A Small Negative Charge Saves 10,000 Picawatts of Transistor Power Leakage


Internet-of-Things Radio Chip Consumes a Little Power to Save a Lot

IEEE Spectrum, February 25, 2015

Connected devices, which are seemingly everywhere these days, all require power to send data wirelessly. The need of each thing on the Internet of Things might be small, but the number of devices is expected to more than double between now and 2020 to more than 30 million, according to ABI Research.

Anantha Chandrakasan, professor of electrical engineering at MIT, presented a new transmitter design that reduces power leakage when a radio is in the off state by 100-fold. Even though it has ultra-low power needs, the system can still provide enough power for communication across different standards, including Bluetooth and 802.15.4.

“A key challenge is designing these circuits with extremely low standby power, because most of these devices are just sitting idling, waiting for some event to trigger a communication,” Chandrakasan told MIT News. “When it’s on, you want to be as efficient as possible, and when it’s off, you want to really cut off the off-state power, the leakage power.”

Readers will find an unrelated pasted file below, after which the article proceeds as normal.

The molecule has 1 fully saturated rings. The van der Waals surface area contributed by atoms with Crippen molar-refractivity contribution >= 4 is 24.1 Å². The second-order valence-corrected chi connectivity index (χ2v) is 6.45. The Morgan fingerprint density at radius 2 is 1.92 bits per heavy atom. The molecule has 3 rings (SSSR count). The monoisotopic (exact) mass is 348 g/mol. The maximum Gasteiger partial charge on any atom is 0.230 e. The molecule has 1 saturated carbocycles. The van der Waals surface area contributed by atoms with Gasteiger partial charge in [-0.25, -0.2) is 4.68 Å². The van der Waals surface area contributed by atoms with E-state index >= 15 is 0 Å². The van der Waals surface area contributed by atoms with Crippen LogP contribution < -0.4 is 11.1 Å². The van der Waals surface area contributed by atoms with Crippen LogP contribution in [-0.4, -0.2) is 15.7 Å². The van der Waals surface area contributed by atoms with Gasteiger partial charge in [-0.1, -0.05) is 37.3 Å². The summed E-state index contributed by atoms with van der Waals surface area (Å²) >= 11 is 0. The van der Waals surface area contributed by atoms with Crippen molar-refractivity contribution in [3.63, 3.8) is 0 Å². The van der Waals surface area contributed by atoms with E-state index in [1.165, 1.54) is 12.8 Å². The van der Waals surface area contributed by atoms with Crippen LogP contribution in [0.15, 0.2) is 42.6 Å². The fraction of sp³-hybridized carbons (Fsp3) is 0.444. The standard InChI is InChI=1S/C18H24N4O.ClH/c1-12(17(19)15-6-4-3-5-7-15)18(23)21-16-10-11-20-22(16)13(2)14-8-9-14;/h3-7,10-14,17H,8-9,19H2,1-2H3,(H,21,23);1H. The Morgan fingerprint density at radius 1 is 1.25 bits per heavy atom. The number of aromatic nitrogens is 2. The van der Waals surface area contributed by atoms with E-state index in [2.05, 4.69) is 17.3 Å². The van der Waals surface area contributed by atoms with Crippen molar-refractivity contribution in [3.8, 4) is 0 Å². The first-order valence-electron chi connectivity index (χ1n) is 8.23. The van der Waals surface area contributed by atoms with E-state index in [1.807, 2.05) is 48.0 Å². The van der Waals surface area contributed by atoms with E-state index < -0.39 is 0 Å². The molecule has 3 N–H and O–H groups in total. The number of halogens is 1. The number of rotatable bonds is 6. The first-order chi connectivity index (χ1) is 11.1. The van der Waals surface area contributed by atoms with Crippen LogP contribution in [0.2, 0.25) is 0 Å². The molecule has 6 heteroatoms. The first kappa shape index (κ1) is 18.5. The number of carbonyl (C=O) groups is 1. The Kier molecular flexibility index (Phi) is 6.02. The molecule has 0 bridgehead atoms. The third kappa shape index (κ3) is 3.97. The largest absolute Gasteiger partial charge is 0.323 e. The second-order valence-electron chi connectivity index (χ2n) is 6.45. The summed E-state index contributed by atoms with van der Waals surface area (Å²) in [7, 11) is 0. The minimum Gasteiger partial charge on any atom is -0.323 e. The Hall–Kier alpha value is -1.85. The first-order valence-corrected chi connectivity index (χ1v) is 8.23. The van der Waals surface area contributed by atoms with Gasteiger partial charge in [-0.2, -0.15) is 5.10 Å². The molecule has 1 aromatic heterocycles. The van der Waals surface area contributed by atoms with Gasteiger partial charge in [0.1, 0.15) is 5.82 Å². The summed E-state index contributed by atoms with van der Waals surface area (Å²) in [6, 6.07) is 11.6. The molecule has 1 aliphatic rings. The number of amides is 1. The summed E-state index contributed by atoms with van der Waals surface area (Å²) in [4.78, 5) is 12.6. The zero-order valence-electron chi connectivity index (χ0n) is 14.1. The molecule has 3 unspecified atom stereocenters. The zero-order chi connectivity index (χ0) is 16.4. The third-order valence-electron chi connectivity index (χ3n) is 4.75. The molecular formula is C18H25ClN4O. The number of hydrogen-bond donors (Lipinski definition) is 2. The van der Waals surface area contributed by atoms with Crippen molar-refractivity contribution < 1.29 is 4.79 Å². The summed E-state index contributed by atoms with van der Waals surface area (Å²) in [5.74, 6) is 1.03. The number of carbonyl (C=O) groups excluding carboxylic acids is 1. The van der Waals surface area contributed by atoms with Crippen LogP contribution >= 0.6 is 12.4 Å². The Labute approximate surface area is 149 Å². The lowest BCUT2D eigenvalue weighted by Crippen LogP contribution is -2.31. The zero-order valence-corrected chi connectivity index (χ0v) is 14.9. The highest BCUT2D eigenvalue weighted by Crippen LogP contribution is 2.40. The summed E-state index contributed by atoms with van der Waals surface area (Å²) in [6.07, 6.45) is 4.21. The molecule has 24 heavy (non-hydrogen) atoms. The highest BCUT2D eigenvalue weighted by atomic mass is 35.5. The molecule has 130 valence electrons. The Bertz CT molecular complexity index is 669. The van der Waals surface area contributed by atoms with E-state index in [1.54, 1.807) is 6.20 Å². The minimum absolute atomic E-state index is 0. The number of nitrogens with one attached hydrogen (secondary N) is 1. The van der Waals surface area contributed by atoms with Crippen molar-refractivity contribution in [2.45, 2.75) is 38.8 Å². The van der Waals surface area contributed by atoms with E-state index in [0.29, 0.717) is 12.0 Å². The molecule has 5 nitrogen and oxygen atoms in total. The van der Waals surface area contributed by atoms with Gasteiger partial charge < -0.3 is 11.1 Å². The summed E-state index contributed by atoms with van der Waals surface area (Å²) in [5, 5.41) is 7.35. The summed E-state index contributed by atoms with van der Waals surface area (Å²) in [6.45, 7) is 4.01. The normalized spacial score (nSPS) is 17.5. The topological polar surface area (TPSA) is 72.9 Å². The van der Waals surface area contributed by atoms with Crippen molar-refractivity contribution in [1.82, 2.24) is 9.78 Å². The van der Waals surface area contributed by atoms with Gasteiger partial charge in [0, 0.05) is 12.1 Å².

Chandrakasan said the key was to reduce the leakage of power in the transistor. Even when there is no charge applied to the transistor’s gate, it leaks some current. For devices that mostly sit idle waiting for a signal to power up, the slow leak can take a toll on battery life. (Limiting leakage was a main factor in two fundamental redesigns of transistors in computer processors.)

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